If he is making a threat like this, you have to take it seriously even if it is shocking for you to hear him say that. People can have suicidal thoughts and what to look for is an actual plan i.e. does he say how he'd suicide, is he giving some of his possessions away, does he have the means to kill himself ex weapons, are there mental health issues/past attempts/depression, etc.
If you believe that this is just talk, you and another person close to you and him may talk with him about this issue. His words are affecting you and if he ever acts upon them, it would affect the children as well.
If you're not sure about what he may do, there are ways to get involuntary commitment in order (if that is what you want to do, because he leaves you no choice)
You can try to talk to him about what is going on with him (emotionally/psychologically) and remind him that even though you're seeking a separation, you still are concerned for him as an individual (his welfare ) and would do whatever is needed to assist him in moving on. This may have came as a shock to him and due to poor coping skills, he's threatening suicide, and maybe wanting to somehow punish you through that.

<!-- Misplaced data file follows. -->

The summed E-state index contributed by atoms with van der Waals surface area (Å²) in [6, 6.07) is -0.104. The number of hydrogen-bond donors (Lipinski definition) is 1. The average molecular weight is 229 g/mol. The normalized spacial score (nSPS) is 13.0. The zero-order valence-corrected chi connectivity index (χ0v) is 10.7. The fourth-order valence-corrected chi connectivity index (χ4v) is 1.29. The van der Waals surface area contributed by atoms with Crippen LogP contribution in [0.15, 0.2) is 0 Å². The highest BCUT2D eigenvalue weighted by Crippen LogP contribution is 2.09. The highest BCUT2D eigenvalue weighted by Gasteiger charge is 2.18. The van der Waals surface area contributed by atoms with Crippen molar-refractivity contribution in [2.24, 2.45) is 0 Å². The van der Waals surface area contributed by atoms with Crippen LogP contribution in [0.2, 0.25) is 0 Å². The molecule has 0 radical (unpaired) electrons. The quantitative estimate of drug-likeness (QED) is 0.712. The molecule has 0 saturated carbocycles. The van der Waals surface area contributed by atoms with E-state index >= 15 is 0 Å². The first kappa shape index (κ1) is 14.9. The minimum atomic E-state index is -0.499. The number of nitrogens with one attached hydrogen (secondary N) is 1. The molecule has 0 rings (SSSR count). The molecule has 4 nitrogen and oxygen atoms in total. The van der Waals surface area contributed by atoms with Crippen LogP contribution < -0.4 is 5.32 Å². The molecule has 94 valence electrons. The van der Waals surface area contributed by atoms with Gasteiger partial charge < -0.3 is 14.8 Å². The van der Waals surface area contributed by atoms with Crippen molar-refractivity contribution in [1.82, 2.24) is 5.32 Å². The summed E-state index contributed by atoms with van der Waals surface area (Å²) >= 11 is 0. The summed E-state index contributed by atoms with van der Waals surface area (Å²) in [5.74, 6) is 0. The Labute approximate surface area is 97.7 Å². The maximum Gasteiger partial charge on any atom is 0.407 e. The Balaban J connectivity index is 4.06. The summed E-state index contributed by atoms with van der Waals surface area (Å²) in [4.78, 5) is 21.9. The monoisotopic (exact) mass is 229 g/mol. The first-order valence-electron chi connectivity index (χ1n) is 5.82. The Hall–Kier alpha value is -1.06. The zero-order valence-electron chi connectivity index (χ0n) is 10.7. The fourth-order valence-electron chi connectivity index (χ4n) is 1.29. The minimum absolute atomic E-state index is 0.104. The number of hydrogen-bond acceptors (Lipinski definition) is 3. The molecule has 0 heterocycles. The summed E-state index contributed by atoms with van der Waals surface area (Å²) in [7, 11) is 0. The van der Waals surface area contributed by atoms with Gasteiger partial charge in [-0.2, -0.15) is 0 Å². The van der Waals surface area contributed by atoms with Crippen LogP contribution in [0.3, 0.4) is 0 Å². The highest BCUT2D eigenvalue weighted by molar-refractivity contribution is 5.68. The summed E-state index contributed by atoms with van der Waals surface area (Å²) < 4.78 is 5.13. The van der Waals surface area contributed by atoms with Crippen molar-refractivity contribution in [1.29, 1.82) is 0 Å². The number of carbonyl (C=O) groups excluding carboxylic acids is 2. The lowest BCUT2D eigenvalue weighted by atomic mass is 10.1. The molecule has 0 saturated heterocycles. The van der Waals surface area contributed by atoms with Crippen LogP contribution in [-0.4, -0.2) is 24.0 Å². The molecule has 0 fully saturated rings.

Ask him to speak with you as an adult and a father rather than withdraw into himself and entertain harmful thoughts. And, if you have to resort to involuntary commitment, you have that option at your disposal.
I have tried to help him and have asked others close to him but I think at this point he is too unwilling to cooperate in any way and its really making life difficult for me and the kids since I am trying to make this as easy on all of us as possible.
What is involved in an involuntary commitment?
Oh, if you've tried that route and he's unreceptive, you've got to do what it takes to help and to ensure your safety and that of the kids.
What state do you live in so I can see if I have specific info on involuntary commitment there.
1/ Generally if he's actively threatening to harm himself and you believe he's to act it out, you can phone 911.
2/ If he's not actively (at the moment) threatening, usually a probate judge signs a document called a lay affidavit and the sheriff dept picks him up and brings him to a crisis center for an eval. He may be kept there for up to 72h or more depending on his condition.
This is what the guidelines are in that state-
The likelihood of physical harm to self or others based on failure to obtain necessary medical care.